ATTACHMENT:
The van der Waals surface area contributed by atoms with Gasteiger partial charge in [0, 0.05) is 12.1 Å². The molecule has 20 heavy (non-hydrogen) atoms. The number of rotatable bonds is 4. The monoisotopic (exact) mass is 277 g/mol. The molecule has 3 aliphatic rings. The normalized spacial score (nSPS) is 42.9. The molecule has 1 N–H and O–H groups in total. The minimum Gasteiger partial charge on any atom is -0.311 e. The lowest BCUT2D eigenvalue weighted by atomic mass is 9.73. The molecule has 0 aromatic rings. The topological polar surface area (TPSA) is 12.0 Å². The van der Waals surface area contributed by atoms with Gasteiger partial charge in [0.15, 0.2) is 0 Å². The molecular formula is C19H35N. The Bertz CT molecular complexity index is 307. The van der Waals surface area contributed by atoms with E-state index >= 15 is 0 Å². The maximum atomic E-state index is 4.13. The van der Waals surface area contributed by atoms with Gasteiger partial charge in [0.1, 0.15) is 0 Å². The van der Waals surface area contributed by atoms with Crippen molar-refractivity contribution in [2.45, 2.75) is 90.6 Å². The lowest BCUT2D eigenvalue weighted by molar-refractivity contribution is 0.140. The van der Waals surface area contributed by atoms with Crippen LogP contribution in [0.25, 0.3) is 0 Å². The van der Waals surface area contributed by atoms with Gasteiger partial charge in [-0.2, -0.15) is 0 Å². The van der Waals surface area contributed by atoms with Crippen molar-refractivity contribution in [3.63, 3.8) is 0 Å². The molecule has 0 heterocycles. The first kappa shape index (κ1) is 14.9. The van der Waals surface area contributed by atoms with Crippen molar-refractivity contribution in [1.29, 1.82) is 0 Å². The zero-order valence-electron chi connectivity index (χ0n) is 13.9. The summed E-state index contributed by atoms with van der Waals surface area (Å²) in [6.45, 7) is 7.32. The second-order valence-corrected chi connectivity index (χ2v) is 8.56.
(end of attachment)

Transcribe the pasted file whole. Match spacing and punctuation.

The van der Waals surface area contributed by atoms with Gasteiger partial charge in [0, 0.05) is 12.1 Å². The molecule has 20 heavy (non-hydrogen) atoms. The number of rotatable bonds is 4. The monoisotopic (exact) mass is 277 g/mol. The molecule has 3 aliphatic rings. The normalized spacial score (nSPS) is 42.9. The molecule has 1 N–H and O–H groups in total. The minimum Gasteiger partial charge on any atom is -0.311 e. The lowest BCUT2D eigenvalue weighted by atomic mass is 9.73. The molecule has 0 aromatic rings. The topological polar surface area (TPSA) is 12.0 Å². The van der Waals surface area contributed by atoms with Gasteiger partial charge in [0.15, 0.2) is 0 Å². The molecular formula is C19H35N. The Bertz CT molecular complexity index is 307. The van der Waals surface area contributed by atoms with E-state index >= 15 is 0 Å². The maximum atomic E-state index is 4.13. The van der Waals surface area contributed by atoms with Gasteiger partial charge in [0.1, 0.15) is 0 Å². The van der Waals surface area contributed by atoms with Crippen molar-refractivity contribution in [2.45, 2.75) is 90.6 Å². The lowest BCUT2D eigenvalue weighted by molar-refractivity contribution is 0.140. The van der Waals surface area contributed by atoms with Crippen LogP contribution in [0.25, 0.3) is 0 Å². The van der Waals surface area contributed by atoms with Gasteiger partial charge in [-0.2, -0.15) is 0 Å². The van der Waals surface area contributed by atoms with Crippen molar-refractivity contribution in [3.63, 3.8) is 0 Å². The molecule has 0 heterocycles. The first kappa shape index (κ1) is 14.9. The van der Waals surface area contributed by atoms with Crippen molar-refractivity contribution in [1.29, 1.82) is 0 Å². The zero-order valence-electron chi connectivity index (χ0n) is 13.9. The summed E-state index contributed by atoms with van der Waals surface area (Å²) in [6.45, 7) is 7.32. The second-order valence-corrected chi connectivity index (χ2v) is 8.56.